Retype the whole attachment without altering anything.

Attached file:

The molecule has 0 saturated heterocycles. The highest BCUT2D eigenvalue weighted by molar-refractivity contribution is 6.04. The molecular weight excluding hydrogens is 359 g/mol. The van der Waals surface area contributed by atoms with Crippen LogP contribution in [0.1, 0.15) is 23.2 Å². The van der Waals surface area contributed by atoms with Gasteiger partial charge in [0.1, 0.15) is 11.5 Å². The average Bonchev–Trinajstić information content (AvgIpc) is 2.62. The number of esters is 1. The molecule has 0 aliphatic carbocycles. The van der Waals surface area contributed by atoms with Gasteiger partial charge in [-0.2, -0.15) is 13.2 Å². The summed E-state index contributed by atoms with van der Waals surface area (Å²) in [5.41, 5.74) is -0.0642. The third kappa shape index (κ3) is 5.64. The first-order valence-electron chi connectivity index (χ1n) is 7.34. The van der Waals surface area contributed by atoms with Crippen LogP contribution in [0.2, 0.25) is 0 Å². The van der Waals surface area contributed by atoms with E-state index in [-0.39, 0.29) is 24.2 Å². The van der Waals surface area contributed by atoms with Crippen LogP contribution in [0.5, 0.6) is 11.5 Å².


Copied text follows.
The molecule has 0 saturated heterocycles. The highest BCUT2D eigenvalue weighted by molar-refractivity contribution is 6.04. The molecular weight excluding hydrogens is 359 g/mol. The van der Waals surface area contributed by atoms with Crippen LogP contribution in [0.1, 0.15) is 23.2 Å². The van der Waals surface area contributed by atoms with Gasteiger partial charge in [0.1, 0.15) is 11.5 Å². The average Bonchev–Trinajstić information content (AvgIpc) is 2.62. The number of esters is 1. The molecule has 0 aliphatic carbocycles. The van der Waals surface area contributed by atoms with Gasteiger partial charge in [-0.2, -0.15) is 13.2 Å². The summed E-state index contributed by atoms with van der Waals surface area (Å²) in [5.41, 5.74) is -0.0642. The third kappa shape index (κ3) is 5.64. The first-order valence-electron chi connectivity index (χ1n) is 7.34. The van der Waals surface area contributed by atoms with Crippen LogP contribution in [0.2, 0.25) is 0 Å². The van der Waals surface area contributed by atoms with E-state index in [-0.39, 0.29) is 24.2 Å². The van der Waals surface area contributed by atoms with Crippen LogP contribution in [0.5, 0.6) is 11.5 Å².